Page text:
What a scene today’s Gospel suggests! Jesus could well be a modern political candidate (or perhaps a delegate at the Synod of Bishops) being pestered by the media, each group – Pharisees, Sadducees, scholars of the Law – posing some complex question, clearly trying to trap Jesus in his answer!

Like the earlier questions, this was intended to be tricky – tricky because the Law contains 613 commandments. Few, however, would have quarreled with Jesus’ answer, taken straight from the book of Deuteronomy, chapter 6. For centuries, both before Jesus’ time and since, devout Jews have recited those words daily. The lawyer had only asked for one commandment – the greatest one – but Jesus also offered him another – also a familiar one, from the book of Leviticus.

Nor was this some isolated injunction. Today’s 1st reading – from Exodus – illustrates just how demanding the Old Testament is in regard to how to treat one’s neighbor – especially the poor, the weak, the vulnerable. Hence, the Jewish law’s emphasis on just treatment of foreigners and immigrants. Of course, prejudice against foreigners is nothing new, nor was it confined to ancient Israel. The Old Testament repeatedly reminded the people that they too had once been foreigners and were descended from immigrants – as is true of all of us here today.

So, Jesus’ statement that the commandment to love one’s neighbor is like the commandment to love God was not some novelty. It is deeply rooted in the Jewish scriptures, which suggest that, when one wrongs one’s neighbor, one also offends God, in which case God’s wrath will make itself felt!

The two commandments are connected, Jesus tells the lawyer. Jesus is here setting out the essential basis for moral living – not something added on to the rest of one’s life, but its essential component. Obviously, the Bible does not offer quick and easy answers to each and every ethical question that may arise. But what it does do is to describe a relationship between God and us and also among us on which we are challenged to build our individual and collective moral lives.

In Matthew’s account, which we have just heard, there is no follow-up question, asking exactly who counts as my neighbor. Presumably, people took for granted the traditional understanding of neighbor as a fellow-member of one’s family, one’s clan, one’s tribe, one’s community, a fellow citizen of our society, someone I am supposed to feel connected to. 

We can, of course, expand the circle (as Exodus did) to include foreigners and immigrants. Indeed, we can keep expanding the circle wider and wider to include ever more people. That’s what happens In Luke’s telling of this story, when the lawyer – wanting, we are told, to justify himself – follows up by asking, who is my neighbor? We are all familiar with Jesus’ answer there – the parable of the Good Samaritan – which certainly suggests a significant expansion in the notion of who my neighbor is.

Still, in the world we actually live in, we naturally, inevitably, and rightly think first and foremost of those we have more concrete connections with as our neighbors. That makes sense. We do have special obligations toward certain people – parents to their children, children to their parents, relatives to other relatives, workers to coworkers, vendors to customers, political leaders to the citizens they represent and are supposed to serve, and citizens to the society that keeps us safe and enables us to flourish. Sometimes, however, as we have sadly seen over and over, people may react to real or imagined threats to themselves and their near neighbors in irrational ways which further erode the connections that create and sustain communities.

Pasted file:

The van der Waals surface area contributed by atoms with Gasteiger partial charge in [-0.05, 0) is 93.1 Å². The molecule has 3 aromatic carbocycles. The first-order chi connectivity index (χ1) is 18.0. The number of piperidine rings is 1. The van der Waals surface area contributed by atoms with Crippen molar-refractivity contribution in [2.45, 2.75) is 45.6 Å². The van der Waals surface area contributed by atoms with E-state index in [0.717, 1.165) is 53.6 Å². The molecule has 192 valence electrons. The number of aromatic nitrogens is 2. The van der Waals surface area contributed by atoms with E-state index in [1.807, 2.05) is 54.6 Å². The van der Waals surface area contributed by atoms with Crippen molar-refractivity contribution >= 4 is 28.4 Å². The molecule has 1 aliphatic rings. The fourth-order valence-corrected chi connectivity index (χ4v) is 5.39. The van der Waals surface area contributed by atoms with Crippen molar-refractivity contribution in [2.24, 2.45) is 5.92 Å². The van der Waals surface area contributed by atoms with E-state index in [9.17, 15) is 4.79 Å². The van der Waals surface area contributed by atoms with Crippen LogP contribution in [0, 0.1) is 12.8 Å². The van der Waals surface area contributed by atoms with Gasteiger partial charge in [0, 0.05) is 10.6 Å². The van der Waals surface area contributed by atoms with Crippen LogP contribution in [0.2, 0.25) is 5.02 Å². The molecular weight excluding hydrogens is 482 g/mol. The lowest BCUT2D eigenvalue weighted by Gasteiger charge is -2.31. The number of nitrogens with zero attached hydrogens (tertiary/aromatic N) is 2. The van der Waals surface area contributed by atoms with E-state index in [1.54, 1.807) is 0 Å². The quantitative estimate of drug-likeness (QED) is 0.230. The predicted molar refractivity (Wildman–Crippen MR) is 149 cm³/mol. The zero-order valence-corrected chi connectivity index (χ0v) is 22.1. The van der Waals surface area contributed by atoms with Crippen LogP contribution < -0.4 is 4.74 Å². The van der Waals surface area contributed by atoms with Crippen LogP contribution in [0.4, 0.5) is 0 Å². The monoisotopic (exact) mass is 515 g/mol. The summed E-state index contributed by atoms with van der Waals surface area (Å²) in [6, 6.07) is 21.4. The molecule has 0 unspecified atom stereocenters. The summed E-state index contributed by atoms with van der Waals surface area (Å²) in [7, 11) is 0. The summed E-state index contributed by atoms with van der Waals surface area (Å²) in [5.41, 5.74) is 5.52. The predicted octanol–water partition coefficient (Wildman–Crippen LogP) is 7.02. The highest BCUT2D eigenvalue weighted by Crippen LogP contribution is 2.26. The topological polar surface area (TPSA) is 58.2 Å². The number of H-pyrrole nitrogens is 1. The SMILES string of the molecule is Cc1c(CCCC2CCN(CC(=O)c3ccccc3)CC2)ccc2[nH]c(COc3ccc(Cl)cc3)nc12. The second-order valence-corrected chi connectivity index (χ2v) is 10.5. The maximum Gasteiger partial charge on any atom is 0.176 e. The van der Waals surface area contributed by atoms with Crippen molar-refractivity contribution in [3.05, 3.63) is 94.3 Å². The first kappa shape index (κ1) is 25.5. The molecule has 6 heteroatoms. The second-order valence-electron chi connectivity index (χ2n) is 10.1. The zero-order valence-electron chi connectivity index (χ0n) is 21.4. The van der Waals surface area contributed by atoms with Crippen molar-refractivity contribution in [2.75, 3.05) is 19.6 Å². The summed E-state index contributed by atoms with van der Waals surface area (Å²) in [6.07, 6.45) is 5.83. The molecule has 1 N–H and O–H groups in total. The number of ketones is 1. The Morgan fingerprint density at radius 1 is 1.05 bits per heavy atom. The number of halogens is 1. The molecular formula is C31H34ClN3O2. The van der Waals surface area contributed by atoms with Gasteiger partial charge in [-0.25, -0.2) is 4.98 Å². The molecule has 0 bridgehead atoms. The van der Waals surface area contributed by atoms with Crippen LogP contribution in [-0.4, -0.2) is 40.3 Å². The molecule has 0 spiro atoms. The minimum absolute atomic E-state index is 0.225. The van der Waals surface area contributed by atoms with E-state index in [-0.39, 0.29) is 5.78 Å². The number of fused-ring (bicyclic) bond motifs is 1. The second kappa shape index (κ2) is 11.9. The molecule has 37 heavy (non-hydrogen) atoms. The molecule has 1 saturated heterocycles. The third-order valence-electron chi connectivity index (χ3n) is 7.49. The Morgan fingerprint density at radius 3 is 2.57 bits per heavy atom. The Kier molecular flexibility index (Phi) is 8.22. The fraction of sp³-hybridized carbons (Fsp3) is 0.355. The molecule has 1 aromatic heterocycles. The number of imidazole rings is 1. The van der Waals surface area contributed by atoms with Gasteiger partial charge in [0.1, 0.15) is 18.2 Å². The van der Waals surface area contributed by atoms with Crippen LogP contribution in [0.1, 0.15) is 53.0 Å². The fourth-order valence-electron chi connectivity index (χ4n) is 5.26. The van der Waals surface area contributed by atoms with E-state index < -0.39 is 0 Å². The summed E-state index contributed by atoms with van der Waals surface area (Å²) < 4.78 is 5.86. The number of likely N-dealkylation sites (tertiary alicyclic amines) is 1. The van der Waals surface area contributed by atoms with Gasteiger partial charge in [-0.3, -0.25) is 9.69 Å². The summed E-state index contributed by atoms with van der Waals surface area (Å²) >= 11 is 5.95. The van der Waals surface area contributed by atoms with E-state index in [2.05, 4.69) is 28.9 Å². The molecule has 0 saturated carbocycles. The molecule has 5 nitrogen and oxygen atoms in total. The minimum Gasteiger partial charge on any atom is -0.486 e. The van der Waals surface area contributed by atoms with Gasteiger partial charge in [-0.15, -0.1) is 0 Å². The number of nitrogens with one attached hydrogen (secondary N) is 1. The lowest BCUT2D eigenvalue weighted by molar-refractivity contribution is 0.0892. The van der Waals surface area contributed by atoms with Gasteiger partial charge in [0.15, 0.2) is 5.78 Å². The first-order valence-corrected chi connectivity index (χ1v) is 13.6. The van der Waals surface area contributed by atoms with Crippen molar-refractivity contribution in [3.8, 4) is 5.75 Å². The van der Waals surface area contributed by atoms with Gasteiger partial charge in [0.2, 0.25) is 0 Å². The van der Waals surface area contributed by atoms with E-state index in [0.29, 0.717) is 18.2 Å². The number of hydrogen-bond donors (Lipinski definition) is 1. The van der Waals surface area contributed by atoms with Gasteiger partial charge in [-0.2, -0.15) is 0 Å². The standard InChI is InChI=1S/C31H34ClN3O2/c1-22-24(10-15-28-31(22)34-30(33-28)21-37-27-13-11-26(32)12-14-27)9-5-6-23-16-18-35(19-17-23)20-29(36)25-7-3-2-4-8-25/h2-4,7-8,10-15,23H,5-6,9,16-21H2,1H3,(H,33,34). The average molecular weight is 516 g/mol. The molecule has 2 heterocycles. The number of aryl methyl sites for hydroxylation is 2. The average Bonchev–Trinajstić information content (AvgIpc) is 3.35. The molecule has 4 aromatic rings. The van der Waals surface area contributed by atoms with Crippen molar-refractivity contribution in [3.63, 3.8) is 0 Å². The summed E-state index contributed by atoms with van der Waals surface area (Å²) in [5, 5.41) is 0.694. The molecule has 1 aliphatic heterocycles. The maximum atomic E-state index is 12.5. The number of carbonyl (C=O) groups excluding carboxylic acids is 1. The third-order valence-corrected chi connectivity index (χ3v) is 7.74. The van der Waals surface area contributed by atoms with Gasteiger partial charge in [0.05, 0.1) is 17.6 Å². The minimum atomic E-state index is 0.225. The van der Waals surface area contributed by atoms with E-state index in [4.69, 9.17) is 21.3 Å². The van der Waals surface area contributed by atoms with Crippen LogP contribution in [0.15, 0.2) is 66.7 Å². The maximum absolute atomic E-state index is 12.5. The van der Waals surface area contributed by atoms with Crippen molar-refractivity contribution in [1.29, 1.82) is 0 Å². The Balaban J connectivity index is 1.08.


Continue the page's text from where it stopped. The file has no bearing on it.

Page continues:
Of course, it will always be the case that we naturally and inevitably think of as our neighbors, first and foremost, those we have more concrete connections with.  We all start with ourselves and gradually (and with some effort) learn to build bridges outward, starting with family, then moving on to others we share space with or have some common interest with, gradually growing to include all our fellow citizens and, hopefully, even beyond. That is why the commandment says to love your neighbor as yourself. Obviously, we have to start somewhere, and that somewhere starts with ourselves. 

But a fulfilling human life expands beyond oneself to include others – and more and more others. Historically, that has been our experiences as a national community, gradually expanding the circle of who counts as citizens entitled to full participation in the life of our community and whom we are supposed to care about.

Something similar was the experience of Servant of God Isaac Hecker, the founder of the Paulist Fathers, who started out focused on evangelizing his fellow Americans, primarily people like himself, and gradually grew into a more universal sense of his mission.

The good – but challenging – news that is the Gospel of Jesus keeps expanding the circle even farther.

Homily for the 30th Sunday in Ordinary Time, Saint Paul the Apostle Church, NY, October 29, 2023.

Photo: The five Lancet Windows over the main entrance of Saint Paul the Apostle Church above the Crucifixion mural by artist William Laurel Harris.